by Justine Pechuzal for Seward City News-
Every Tuesday, a hive of artistic activity buzzes inside the Qutekcak Native Tribe building downtown. Sewing machines whir as a the hood of a kuspuk is attached, nimble fingers weave beach grass for a basket, or a chisel shapes a paddle. An instructor works his/her way around the room, giving feedback for the project at hand. Class participants, comprised of tribal members and the general public, range from ten years old to seventy. An array of snacks tempt from a nearby table, including girl scout cookies, blueberries and smoked salmon. It is hard not to see how this small room off of Third Avenue presents a microcosm of contemporary Alaska Native life: blending old with new; technology with tradition, all gathered for a shared purpose: community.
The current six week session offers three classes: Alaska Acrylic Scenery Painting, Alaska Native Dance Grass Fans, and Dream Catchers. Each class is free, open to the public, and offers a unique atmosphere. For example, an enthusiastic band of beginning and intermediate painters have rallied around instructor Kristie Hibbett’s encouragement to paint the mountains and waters of Seward.
“We learn different paint techniques with different brushes,” says class member Annette Reese, who learned about the class through her daughter-in-law Amber Reese, a Qutekcak tribe member. “One time, I thought, ‘My painting doesn’t look like that!’ Turns out I was using the wrong brush!”
Each class, K. Hibbetts guides the class through a landscape scene based from her imagination with instruction based on the iconic Bob Ross.
“I’ve been watching his videos since I was a little kid,” K. Hibbetts says. “I like that he says, ‘Anybody can paint.’ ”
She took his suggestion to heart. Friends gifted her an easel, brushes, and paint on a birthday and she hasn’t stopped since. Meanwhile, her husband, Native Arts instructor Michael Hibbetts, showed one of his wife’s paintings to the art class organizers, who then asked if she would lead a class. Though teaching was not something K. Hibbetts had anticipated, she has taken to the endeavor with an open-mind.
“Everybody interprets differently,” K. Hibbetts says “I inspire them [students] to create their own. Each mountain, lake and tree is different.”
Students have embraced her approach.
“This was my first time painting,” states class member Cathy Murphy. “Kristie encouraged me to come. She’s our favorite checkout girl at Safeway- always has the longest line. I feel comfortable with her as a teacher. You can explore yourself without her pushing.”
This attitude of supported experimentation transfers to other classes as well. On a table near the paint class, tribal member Monica DeMott-Walker-Scully applies a protective clear coat to a mahogany stained paddle. A bold halibut form stands out on the wide blade.
“The dark stain was mistake, but I liked the contrast [of the light wood] and decided to carve my design instead of paint it,” DeMott-Walker-Scully says.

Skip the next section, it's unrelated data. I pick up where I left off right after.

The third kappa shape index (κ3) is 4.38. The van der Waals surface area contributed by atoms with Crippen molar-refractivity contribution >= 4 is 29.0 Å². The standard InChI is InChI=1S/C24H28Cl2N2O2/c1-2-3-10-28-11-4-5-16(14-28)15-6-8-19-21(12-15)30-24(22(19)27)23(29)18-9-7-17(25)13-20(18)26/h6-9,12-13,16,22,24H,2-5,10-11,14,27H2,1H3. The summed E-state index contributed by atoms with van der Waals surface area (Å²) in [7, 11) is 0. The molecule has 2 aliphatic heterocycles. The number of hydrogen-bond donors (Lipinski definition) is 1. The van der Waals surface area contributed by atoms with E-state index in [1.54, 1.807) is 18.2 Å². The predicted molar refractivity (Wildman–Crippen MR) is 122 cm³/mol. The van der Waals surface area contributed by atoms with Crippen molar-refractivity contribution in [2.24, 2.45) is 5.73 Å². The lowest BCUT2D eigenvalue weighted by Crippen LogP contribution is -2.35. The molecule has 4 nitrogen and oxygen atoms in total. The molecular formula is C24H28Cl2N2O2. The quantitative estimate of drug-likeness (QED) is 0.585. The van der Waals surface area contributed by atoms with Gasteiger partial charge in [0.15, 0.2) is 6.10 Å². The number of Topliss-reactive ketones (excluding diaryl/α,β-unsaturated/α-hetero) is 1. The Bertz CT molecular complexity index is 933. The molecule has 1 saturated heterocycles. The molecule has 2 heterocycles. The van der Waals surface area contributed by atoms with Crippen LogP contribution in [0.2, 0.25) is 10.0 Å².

Though she was born in Seward, DeMott-Walker-Scully grew up else where, and only recently returned to town. She started classes last fall because they were “fun and social, a good way to keep me busy.” The paddle is from a carving class taught by M. Hibbetts in the previous session.
Hibbetts, instructor for the current dream catcher class, is well versed in many Alaska Native Arts traditions, including carving, sewing, and beadwork. He has taught classes for the Qutekcak tribe for many years, and evidence of his work, such as drums and a halibut hook, decorate the room. His passion for the arts is fueled by his curiosity to learn more about his heritage and the traditions of his Koyukon Athabascan roots.
This curiosity is shared by others in the room. Sasha Unrein, a third generation Sewardite and Alaska Native, has recently taken up basket weaving.
“My mom used to do it,” Unrein says. “One day I tried it. Its hard! You need the right grass, limber. We made coasters in the last class, and my dogs ate them!”
Unrein cites the help of instructor Collette Brantingham as key to her growth. Brantingham, a Yupik Eskimo from Hooper Bay, Alaska, is experienced in both basket weaving and sewing, and is teaching this session’s Dance Grass Fan class. Brantingham enjoys teaching because she wants to share her culture with others.
“She’s old school,” Unrein states. “No patterns for kuspuks, oral teaching.”
During class, Brantingham darts like a hummingbird around the room helping students complete and start various projects. She holds patterned blue fabric up to Phyllis Shoemaker, marking where it meets her shoulder, then wrist.
“Since you’re an adult, you need it to fit just right, not too tight, not too small,” Brantingham counsels. Last session, Shoemaker made a kuspuk for her grandson, and is now sewing one for herself.
At another table, Brantingham tells students to study a photograph of a Yupik dance fan.
“How do you put the little fur in there?” someone asks.
“You sew it,” Brantingham says, then checks on grass soaking in a large plastic bin on the floor. Later on, select grass will be dyed various colors for decorative effect in the fans. Bags of bear and opossum fur scraps await selection as well.
So much to be done in six weeks! Fortunately for locals, class participation is casual, allowing people to catch up if a program is started mid-way through. The curious are also welcome to come and observe classes, as done by several tribal elders. The unifying factor between all classes, whether 2 or 3-D, is an atmosphere of welcome and camaraderie.